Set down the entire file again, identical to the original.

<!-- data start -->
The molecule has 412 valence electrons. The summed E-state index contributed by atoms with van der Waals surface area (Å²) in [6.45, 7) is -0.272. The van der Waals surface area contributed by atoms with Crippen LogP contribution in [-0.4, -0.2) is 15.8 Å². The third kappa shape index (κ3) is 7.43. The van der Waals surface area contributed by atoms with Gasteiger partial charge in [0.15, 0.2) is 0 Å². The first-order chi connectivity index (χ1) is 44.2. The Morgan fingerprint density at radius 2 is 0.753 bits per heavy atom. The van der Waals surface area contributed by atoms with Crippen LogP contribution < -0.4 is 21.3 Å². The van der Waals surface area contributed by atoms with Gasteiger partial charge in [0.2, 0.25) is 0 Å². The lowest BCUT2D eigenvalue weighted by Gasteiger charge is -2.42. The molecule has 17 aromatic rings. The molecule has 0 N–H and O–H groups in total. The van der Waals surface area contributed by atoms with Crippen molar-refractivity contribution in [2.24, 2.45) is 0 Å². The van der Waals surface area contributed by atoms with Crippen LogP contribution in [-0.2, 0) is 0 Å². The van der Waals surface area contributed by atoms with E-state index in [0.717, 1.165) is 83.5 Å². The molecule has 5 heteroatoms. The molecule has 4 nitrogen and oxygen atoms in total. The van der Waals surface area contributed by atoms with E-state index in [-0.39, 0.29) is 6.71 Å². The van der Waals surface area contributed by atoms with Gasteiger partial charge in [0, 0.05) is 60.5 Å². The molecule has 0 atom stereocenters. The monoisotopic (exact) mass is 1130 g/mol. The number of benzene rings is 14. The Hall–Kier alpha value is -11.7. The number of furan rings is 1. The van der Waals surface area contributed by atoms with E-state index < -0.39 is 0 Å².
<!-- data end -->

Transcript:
The molecule has 412 valence electrons. The summed E-state index contributed by atoms with van der Waals surface area (Å²) in [6.45, 7) is -0.272. The van der Waals surface area contributed by atoms with Crippen LogP contribution in [-0.4, -0.2) is 15.8 Å². The third kappa shape index (κ3) is 7.43. The van der Waals surface area contributed by atoms with Gasteiger partial charge in [0.15, 0.2) is 0 Å². The first-order chi connectivity index (χ1) is 44.2. The Morgan fingerprint density at radius 2 is 0.753 bits per heavy atom. The van der Waals surface area contributed by atoms with Crippen LogP contribution < -0.4 is 21.3 Å². The van der Waals surface area contributed by atoms with Gasteiger partial charge in [0.2, 0.25) is 0 Å². The lowest BCUT2D eigenvalue weighted by Gasteiger charge is -2.42. The molecule has 17 aromatic rings. The molecule has 0 N–H and O–H groups in total. The van der Waals surface area contributed by atoms with Crippen molar-refractivity contribution in [2.24, 2.45) is 0 Å². The van der Waals surface area contributed by atoms with Crippen LogP contribution in [-0.2, 0) is 0 Å². The van der Waals surface area contributed by atoms with E-state index in [0.717, 1.165) is 83.5 Å². The molecule has 5 heteroatoms. The molecule has 4 nitrogen and oxygen atoms in total. The van der Waals surface area contributed by atoms with E-state index in [-0.39, 0.29) is 6.71 Å². The van der Waals surface area contributed by atoms with Gasteiger partial charge in [0, 0.05) is 60.5 Å². The molecule has 0 atom stereocenters. The monoisotopic (exact) mass is 1130 g/mol. The number of benzene rings is 14. The Hall–Kier alpha value is -11.7. The number of furan rings is 1. The van der Waals surface area contributed by atoms with E-state index < -0.39 is 0 Å².